Orange Tree Theatre, 11th April 2018
Sometimes it can be tricky to put your finger on exactly why a play doesn’t quite work for you. Other times it is easy. This was one of the latter. For me, writer Charlotte Jones lavishes so much attention on shoehorning in all her ideas, themes and research, and emphasising the foibles of character, that she forgets to create a worthwhile story. Not a problem if the play were formally inventive but the set-up here could hardly be more unremarkable.
Felix Humble is a chubby, geeky astro-physicist man-child prone to warbling on about the theory of everything, M theory, string theory, event horizons and the like. Not by way of explanation, more like the kind of pseud who writes a blog on culture without really knowing what he is talking about. Amateur entomologist Daddy has died and Felix comes home to Mummy, Flora, who has got rid of Daddy’s bees and lacks the maternal touch. There is a gardener, (guess who that is), lurking in the flowerbeds who is prone to profundity and knows all the Latin names. Mummy has taken up with a yokel made good, George Pye, who owns a coach company, likes a drink and is the antithesis of Daddy. Mummy has a friend Mercy, to bully, and provide extra comic relief. George has a daughter, Rosie, that Felix improbably impregnated before he took off to the dreaming spires. Felix, it turns out, is a Daddy too. Mummy and Felix acidly snipe, Felix and George spar, Rosie tells Felix to man up. Mercy bites back. There is an embarrassing Ayckbournish dinner party. Mummy and Felix, sort of reconcile. Dady’s ghost exits.
What with the bees, the epigrams, the Hamlet references, the “science-y” stuff, the pithy lines, the cod-psychology, it reeks of “cleverness”. And that is probably what did for me. The performances are fine, especially Jonathan Broadbent as Felix and Belinda Lang as Flora, though Paul Bradley as George, Rebekah Hinds as Rosie, and especially Christopher Ravenscroft as Jim, have a few uncomfortable lines to hurdle over. Best of all though was Selina Cadell’s Mercy mostly I think because her comedy and pathos was more rooted in sympathy than intellect. Simon Daw’s garden design uses every available millimetre of the OT stage, and Paul Miller’s direction, is, as always, on the money in terms of pacing.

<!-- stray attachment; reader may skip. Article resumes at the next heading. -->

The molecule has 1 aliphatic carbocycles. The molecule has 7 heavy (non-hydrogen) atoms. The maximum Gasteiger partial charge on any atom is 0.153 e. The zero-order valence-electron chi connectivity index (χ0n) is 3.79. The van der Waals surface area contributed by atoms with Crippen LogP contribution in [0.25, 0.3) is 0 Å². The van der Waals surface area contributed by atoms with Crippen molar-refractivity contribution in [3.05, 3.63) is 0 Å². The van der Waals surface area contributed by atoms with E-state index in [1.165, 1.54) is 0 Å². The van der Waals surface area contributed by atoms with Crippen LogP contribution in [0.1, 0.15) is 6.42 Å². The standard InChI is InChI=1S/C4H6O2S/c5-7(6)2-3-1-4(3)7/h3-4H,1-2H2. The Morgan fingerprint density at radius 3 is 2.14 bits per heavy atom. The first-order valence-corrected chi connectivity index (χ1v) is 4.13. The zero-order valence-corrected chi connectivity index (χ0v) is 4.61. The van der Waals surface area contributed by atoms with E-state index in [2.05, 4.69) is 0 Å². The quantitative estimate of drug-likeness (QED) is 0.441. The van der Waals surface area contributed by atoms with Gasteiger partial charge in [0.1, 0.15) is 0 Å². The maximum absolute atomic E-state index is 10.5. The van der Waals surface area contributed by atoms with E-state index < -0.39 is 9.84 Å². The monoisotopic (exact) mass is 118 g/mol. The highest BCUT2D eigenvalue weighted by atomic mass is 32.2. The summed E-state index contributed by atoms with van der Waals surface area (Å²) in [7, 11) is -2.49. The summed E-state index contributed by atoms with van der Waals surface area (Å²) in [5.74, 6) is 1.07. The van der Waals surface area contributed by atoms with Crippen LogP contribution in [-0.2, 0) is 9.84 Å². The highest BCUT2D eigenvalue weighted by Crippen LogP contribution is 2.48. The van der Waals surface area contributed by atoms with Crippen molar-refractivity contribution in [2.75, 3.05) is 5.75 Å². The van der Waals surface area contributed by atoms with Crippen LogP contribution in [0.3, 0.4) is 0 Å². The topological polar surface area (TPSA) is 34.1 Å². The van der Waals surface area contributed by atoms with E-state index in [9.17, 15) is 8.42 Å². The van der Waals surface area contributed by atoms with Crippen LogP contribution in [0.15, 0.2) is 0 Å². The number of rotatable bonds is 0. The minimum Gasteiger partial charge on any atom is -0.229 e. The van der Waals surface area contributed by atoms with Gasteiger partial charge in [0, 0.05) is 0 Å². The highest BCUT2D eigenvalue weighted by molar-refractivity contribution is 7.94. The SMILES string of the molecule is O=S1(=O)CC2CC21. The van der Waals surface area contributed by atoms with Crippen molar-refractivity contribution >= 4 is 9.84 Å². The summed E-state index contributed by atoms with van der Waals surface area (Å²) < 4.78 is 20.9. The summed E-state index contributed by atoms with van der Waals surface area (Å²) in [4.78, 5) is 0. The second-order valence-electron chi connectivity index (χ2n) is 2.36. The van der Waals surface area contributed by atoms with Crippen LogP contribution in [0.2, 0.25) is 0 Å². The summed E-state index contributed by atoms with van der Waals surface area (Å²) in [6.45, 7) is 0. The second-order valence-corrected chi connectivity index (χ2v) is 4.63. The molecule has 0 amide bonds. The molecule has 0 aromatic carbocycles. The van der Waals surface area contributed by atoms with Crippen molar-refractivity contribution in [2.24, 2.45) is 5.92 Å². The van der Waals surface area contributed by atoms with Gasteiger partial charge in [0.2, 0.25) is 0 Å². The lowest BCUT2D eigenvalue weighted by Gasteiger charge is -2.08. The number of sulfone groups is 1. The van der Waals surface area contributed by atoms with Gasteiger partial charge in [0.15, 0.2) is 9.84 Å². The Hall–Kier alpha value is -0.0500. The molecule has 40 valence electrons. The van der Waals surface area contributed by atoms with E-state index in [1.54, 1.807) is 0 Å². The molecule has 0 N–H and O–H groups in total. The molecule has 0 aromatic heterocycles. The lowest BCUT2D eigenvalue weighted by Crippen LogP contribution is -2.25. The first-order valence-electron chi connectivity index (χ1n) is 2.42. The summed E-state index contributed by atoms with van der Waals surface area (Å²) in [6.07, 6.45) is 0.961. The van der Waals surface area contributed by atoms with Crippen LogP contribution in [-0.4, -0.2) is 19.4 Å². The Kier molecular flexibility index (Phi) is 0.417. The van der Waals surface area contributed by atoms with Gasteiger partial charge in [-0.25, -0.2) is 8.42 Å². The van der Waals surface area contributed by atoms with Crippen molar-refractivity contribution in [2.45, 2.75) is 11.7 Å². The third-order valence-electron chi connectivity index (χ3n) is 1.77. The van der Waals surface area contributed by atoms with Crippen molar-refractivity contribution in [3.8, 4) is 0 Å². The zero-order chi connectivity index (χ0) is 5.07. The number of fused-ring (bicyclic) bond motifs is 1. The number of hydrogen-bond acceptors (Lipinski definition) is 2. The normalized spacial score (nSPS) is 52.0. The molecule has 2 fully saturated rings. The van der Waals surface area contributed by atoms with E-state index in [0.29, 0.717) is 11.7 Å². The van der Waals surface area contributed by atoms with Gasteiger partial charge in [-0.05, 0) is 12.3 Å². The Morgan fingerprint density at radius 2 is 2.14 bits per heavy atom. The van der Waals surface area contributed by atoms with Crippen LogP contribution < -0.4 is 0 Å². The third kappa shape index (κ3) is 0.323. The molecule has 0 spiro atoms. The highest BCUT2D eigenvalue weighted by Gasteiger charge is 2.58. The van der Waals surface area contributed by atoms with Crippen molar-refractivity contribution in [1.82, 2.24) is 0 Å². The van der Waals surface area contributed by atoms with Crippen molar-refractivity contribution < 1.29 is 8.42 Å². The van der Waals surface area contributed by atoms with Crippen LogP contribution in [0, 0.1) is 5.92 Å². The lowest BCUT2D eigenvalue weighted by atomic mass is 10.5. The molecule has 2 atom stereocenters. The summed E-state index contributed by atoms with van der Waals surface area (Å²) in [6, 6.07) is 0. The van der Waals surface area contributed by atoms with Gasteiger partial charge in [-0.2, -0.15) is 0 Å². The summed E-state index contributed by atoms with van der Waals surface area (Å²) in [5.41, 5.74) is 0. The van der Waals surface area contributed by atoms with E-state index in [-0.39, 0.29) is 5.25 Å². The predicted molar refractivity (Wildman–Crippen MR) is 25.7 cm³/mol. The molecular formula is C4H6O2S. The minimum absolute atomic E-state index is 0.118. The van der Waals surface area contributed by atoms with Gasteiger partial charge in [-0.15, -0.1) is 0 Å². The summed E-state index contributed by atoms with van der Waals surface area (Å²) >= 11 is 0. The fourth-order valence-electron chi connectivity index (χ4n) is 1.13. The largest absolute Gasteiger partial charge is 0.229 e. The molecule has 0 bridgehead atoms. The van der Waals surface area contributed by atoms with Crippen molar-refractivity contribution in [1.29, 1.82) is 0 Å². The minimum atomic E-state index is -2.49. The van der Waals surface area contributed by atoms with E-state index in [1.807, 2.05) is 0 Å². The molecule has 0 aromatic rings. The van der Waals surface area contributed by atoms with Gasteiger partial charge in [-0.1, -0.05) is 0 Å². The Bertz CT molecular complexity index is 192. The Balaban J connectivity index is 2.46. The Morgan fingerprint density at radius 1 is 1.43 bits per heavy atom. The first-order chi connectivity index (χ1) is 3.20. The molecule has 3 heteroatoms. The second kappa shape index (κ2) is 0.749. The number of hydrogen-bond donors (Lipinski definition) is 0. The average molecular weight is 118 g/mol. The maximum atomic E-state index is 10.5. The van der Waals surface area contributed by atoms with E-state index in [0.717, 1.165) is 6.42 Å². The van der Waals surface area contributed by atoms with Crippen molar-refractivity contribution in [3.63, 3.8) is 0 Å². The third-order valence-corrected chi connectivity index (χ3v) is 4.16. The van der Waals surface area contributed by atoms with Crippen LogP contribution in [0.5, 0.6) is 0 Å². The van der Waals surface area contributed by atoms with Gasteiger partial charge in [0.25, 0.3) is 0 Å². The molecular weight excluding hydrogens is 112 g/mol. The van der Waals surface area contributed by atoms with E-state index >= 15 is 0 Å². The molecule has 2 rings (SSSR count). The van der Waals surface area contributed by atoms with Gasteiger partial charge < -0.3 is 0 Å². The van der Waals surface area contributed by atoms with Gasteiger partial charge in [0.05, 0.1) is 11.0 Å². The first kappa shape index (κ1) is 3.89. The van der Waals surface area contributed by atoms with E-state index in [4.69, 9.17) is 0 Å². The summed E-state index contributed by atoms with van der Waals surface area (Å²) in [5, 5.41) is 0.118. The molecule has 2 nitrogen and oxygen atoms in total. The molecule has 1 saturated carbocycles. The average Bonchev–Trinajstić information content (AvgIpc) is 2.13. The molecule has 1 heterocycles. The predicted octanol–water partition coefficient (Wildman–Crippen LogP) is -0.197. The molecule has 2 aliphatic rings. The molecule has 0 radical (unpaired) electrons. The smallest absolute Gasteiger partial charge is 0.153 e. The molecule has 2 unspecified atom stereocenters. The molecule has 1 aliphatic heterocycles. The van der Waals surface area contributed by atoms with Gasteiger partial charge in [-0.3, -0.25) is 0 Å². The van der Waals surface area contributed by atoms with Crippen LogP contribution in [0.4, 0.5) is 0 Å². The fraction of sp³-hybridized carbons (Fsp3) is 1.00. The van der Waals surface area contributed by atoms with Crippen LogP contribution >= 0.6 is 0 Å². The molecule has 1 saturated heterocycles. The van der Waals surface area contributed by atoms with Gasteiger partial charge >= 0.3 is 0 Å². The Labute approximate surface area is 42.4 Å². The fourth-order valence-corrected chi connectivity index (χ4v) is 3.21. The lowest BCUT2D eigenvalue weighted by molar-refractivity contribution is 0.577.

i am just not sure this is as good a play as it, and others, think it is. Nothing wrong with taking Hamlet as your starting point, it is the greatest play ever written after all, but then I would have liked some surprises. Dramatic surprises, not guess the allusion. Mummy as queen bee, Flora having a bee named after her, Felix trying to reconcile the apparently irreconcilable, the name Humble. And many, many more.
It won awards when premiered at the NT in 2001 with Simon Russell Beale and Diana Rigg in the lead roles and I can see why the luvvies loved it. There are some funny lines, even if you can see them coming, and the dialogue moves apace, even when the clunky disclosures come into play. There is a convincing prosthetic surprise and a sharp sight gag. The two main characters though eventually become irritating and the play collapses inward, black hole like, into its conceited core.
Waspish yes. Stinging no.